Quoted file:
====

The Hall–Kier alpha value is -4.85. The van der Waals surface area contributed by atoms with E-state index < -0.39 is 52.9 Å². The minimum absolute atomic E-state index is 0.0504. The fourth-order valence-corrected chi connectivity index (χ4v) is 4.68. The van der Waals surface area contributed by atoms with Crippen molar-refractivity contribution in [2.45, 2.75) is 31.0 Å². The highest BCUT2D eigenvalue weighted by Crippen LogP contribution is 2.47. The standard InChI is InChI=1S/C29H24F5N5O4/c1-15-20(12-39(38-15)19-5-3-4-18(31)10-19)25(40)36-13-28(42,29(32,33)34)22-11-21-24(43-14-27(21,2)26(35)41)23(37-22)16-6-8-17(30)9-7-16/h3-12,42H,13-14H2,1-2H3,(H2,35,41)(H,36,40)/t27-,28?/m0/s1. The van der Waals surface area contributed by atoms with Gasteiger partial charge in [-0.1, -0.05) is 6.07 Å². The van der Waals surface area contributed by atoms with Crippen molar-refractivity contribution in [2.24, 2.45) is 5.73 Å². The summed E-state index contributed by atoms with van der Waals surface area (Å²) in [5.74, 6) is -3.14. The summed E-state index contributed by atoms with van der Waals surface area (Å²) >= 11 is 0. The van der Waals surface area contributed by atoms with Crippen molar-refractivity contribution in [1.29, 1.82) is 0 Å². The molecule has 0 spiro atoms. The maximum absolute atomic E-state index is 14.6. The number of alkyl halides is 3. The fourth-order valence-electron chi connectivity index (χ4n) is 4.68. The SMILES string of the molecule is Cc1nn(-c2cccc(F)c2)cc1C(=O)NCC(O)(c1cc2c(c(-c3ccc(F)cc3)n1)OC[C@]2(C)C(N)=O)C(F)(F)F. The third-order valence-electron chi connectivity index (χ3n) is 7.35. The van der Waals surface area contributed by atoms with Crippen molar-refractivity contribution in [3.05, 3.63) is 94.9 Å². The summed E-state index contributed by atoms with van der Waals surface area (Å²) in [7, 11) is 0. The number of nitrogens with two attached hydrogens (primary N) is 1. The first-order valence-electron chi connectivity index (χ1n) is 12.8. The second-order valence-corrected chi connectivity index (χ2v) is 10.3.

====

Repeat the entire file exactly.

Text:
The Hall–Kier alpha value is -4.85. The van der Waals surface area contributed by atoms with E-state index < -0.39 is 52.9 Å². The minimum absolute atomic E-state index is 0.0504. The fourth-order valence-corrected chi connectivity index (χ4v) is 4.68. The van der Waals surface area contributed by atoms with Crippen molar-refractivity contribution in [2.45, 2.75) is 31.0 Å². The highest BCUT2D eigenvalue weighted by Crippen LogP contribution is 2.47. The standard InChI is InChI=1S/C29H24F5N5O4/c1-15-20(12-39(38-15)19-5-3-4-18(31)10-19)25(40)36-13-28(42,29(32,33)34)22-11-21-24(43-14-27(21,2)26(35)41)23(37-22)16-6-8-17(30)9-7-16/h3-12,42H,13-14H2,1-2H3,(H2,35,41)(H,36,40)/t27-,28?/m0/s1. The van der Waals surface area contributed by atoms with Gasteiger partial charge in [-0.1, -0.05) is 6.07 Å². The van der Waals surface area contributed by atoms with Crippen molar-refractivity contribution in [2.24, 2.45) is 5.73 Å². The summed E-state index contributed by atoms with van der Waals surface area (Å²) in [5.74, 6) is -3.14. The summed E-state index contributed by atoms with van der Waals surface area (Å²) >= 11 is 0. The van der Waals surface area contributed by atoms with Crippen molar-refractivity contribution in [1.29, 1.82) is 0 Å². The molecule has 0 spiro atoms. The maximum absolute atomic E-state index is 14.6. The number of alkyl halides is 3. The fourth-order valence-electron chi connectivity index (χ4n) is 4.68. The SMILES string of the molecule is Cc1nn(-c2cccc(F)c2)cc1C(=O)NCC(O)(c1cc2c(c(-c3ccc(F)cc3)n1)OC[C@]2(C)C(N)=O)C(F)(F)F. The third-order valence-electron chi connectivity index (χ3n) is 7.35. The van der Waals surface area contributed by atoms with Crippen molar-refractivity contribution in [3.05, 3.63) is 94.9 Å². The summed E-state index contributed by atoms with van der Waals surface area (Å²) in [7, 11) is 0. The number of nitrogens with two attached hydrogens (primary N) is 1. The first-order valence-electron chi connectivity index (χ1n) is 12.8. The second-order valence-corrected chi connectivity index (χ2v) is 10.3.